Helen Thomas delivers a scathing rebuke to the media in her classic, tell-it-like-it-is style that helped catapult her to fame in presidential press conferences. She not only exposes what she sees as the flaws in journalism, but outlines a vision for how to bring about positive change.
In her fourth book, Watchdogs of Democracy?: The Waning Washington Press Corps and How It has Failed the Public, the newswoman who is referred to as dean of the White House press corps answers that rhetorical question. She delivers her response in an unflinching style that at some points makes her book read like a 201-page admonition.
For the most part, she concludes, today's mainstream media have abdicated the role of watchdog. She sees the Iraq war as the ultimate example of what happens when journalists stop being watchdogs: Lives and the public trust are lost, she writes. She faults her press colleagues who she feels not only didn't ask the tough questions themselves, but also failed even to stand with her when she did pose such questions before the war began.
Ms. Thomas reveals how the White House press corps came to this low point from her unique perch as a longtime White House correspondent for United Press International. Having covered nine presidents (she began working as a reporter in the White House press corps during John F. Kennedy's presidency and has continued on up through George W. Bush), she recounts the sometimes-rocky relationships the press has with US presidents and their press secretaries.
Through Thomas's tales, readers can view the deterioration through her eyes: President Kennedy had regretted that the press did not publicize the Bay of Pigs invasion, which he later said could have prevented the debacle from happening. More recently, she says, President Bush never stopped trying to control all aspects of news about the Iraq war.
But she makes clear that journalists are not the only ones to blame for the erosion of the watchdog role. It's been exacerbated by the consolidation of media companies that can restrict ideas and by the targeting of reporters who pledge confidentiality to their sources. That's what she believes happened in the recent CIA-leak case that jailed Judith Miller of the New York Times. Thomas makes her own compelling case for a federal shield law to protect a free press and cites support from lawmakers of both parties.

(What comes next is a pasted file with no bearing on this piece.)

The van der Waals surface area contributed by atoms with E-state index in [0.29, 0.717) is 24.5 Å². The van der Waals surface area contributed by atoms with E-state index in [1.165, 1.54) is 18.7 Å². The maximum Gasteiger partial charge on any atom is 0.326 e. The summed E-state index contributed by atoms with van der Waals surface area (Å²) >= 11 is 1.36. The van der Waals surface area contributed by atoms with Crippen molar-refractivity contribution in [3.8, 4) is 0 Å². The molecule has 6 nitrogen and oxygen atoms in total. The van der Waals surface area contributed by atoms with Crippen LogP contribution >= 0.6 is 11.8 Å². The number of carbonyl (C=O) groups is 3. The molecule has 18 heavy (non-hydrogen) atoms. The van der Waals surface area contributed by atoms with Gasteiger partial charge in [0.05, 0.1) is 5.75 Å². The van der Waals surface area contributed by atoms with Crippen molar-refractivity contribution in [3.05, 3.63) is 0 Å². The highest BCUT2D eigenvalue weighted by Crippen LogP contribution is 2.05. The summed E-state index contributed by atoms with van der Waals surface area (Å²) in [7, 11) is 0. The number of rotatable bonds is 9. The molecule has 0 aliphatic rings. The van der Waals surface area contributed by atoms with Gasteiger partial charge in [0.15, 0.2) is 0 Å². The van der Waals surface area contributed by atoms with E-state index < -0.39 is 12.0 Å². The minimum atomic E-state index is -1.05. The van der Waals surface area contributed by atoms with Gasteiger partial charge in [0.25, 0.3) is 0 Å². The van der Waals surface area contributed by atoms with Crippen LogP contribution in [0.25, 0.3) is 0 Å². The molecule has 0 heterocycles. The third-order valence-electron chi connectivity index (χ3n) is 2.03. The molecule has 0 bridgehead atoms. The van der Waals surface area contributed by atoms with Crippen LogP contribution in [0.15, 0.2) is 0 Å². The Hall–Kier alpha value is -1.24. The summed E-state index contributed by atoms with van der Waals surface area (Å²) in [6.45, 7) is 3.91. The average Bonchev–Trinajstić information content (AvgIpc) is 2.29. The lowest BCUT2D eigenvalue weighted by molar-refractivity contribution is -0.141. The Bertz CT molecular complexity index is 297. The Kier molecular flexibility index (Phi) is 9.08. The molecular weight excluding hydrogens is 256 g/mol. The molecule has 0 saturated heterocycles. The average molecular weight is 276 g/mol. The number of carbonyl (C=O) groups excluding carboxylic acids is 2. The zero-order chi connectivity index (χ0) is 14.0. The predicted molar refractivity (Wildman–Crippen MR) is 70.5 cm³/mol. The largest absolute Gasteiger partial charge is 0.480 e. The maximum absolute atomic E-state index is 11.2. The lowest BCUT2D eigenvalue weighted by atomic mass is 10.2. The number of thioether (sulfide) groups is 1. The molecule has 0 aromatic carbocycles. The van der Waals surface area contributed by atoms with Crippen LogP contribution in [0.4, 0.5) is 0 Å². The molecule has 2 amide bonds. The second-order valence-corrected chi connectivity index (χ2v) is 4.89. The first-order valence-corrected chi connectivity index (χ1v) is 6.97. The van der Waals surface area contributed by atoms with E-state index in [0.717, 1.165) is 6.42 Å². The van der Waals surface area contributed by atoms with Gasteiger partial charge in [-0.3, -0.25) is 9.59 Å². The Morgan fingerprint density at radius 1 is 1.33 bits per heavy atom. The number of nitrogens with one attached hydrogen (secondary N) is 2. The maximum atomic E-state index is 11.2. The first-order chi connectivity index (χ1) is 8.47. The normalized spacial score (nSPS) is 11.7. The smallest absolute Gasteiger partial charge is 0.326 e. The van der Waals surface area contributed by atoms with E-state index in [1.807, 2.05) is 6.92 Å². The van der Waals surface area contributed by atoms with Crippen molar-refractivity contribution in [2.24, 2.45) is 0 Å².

For sure, Thomas generally expresses a pessimistic view of the media's role today. And although she aims her criticism at the younger generation of journalists, she provides some helpful tips: Read plenty of US history, give all the facts, and don't pander to anyone.
Her hope, she writes, is "that the new generation of journalists who come along will understand the role of journalism in a democracy and put it back on the pedestal where it belongs."
Until that happens, Thomas longs for the good old days. One chapter extols the journalists she most admires, many of whom have died. (This includes her husband, Douglas Cornell, once a White House correspondent for the Associated Press.) Thomas's ideology comes sharply into focus as she also touts a few liberal opinion columnists, including E.J. Dionne and Paul Krugman. She also wonders if any journalist "stars" will emerge from today's reporting from Iraq, Afghanistan, and the Middle East.
In various parts in the book, a liberal viewpoint is on display. Thomas uses liberal pundits to bolster her claims that the rise of media consolidation and the demise of the fairness doctrine (which permitted a response to personal attacks or political editorials) are bad for American democracy.
In her arguments, there's a poll from Media Matters for America, the liberal watchdog group in Washington, and quotes from liberals Rep. Bernie Sanders (I) of Vermont and Rep. Maurice Hinchey (D) of New York. In fact, Thomas notes Representative Hinchey's comments that media consolidation "is the most critical issue facing the American people today."
Thomas's book sounds the alarm to the media and the public. Her 60-some years of experience bid journalists to pay heed to the pitfalls of not being conscientious.
• Ari Pinkus is a national news editor for the Monitor.